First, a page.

Big boxes

    Last updated on May 13th, 2019 at 02:33 pm

    The big-box commercial development at the interchange of Interstate 43 and Highway 60 in Grafton has both detractors and supporters, but one thing is certain: the flock of retailers is changing the community.
    When completed, the interchange will be a shopping hub for the area, said Darrell Hofland, village administrator for Grafton.
    Some area business owners acknowledge the existing and proposed big-box and discount stores do not compete directly with their own, but they are still concerned development at the interchange will draw people away from downtown Grafton stores. Others are looking forward to the development to take advantage of the new stores.
    "The plan commission and the village board recognize that this is one of the first largely undeveloped interchanges north of the Milwaukee area," said Hofland. "The development is an area for a potential large tax base for village residents, and the plan commission’s concern is to raise the development bar to ensure long-term economic health of the area."
    Currently, the southwest quadrant of the I-43 and Highway 60 interchange holds a Target, a Home Depot, an Office Max, a Charcoal Grill Rotisserie restaurant and a multi-tenant commercial building with tenants including Subway, Cost Cutters and Hot Wireless.
    A 39-acre parcel of land is available for commercial use south of the Home Depot. Proposed plans for a hotel and banquet facility were recently withdrawn, and the plan commission has yet to receive another proposal.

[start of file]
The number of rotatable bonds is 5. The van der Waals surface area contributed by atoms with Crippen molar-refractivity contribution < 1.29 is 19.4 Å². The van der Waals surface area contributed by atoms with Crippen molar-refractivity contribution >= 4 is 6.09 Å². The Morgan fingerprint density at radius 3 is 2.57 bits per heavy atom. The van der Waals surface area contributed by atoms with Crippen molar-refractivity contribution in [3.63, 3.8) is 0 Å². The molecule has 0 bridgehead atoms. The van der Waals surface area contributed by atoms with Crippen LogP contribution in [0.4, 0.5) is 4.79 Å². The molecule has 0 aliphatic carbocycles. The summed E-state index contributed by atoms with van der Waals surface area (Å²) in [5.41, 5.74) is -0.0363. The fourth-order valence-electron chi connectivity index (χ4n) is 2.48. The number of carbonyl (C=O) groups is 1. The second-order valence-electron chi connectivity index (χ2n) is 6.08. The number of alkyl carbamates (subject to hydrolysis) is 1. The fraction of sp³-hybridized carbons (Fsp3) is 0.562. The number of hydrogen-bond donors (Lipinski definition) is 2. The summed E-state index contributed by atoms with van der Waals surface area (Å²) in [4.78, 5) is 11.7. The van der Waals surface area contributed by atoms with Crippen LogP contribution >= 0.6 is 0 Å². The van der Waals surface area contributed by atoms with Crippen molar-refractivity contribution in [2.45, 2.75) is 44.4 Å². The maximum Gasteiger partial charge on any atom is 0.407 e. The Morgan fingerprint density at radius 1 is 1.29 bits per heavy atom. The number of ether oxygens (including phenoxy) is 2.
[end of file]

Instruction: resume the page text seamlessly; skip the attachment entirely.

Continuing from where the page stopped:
Development west of the Target and Home Depot property currently consists of a 64-room Baymont Inn & Suites and a 10,000-square-foot multi-tenant commercial building with three initial tenants: Starbucks, Quiznos Sub and Great Clips, Hofland said. Construction is expected to begin in the spring for a second multi-tenant commercial building that will be 20,000 square feet.
    A proposed 135,000-square-foot Sam’s Club on the northeast corner of Highway 60 and Port Washington Road will sit on 74 acres of land owned by Fiduciary Real Estate Development. Seven additional buildings will be built on the property totaling 371,000 square feet of commercial development. One building has been identified as an Applebee’s restaurant, Hofland said.
    A Dairy Queen and a Citgo reside on the northwest corner of Highway 60 and Port Washington Road on the same corner where 28 acres of undeveloped land is available for commercial use.
    A proposal for a hotel with an indoor/outdoor water park and a separate proposal for a medical facility have gone before the plan commission, yet no plan has been approved. Hofland declined to disclose the name of the hotel chain.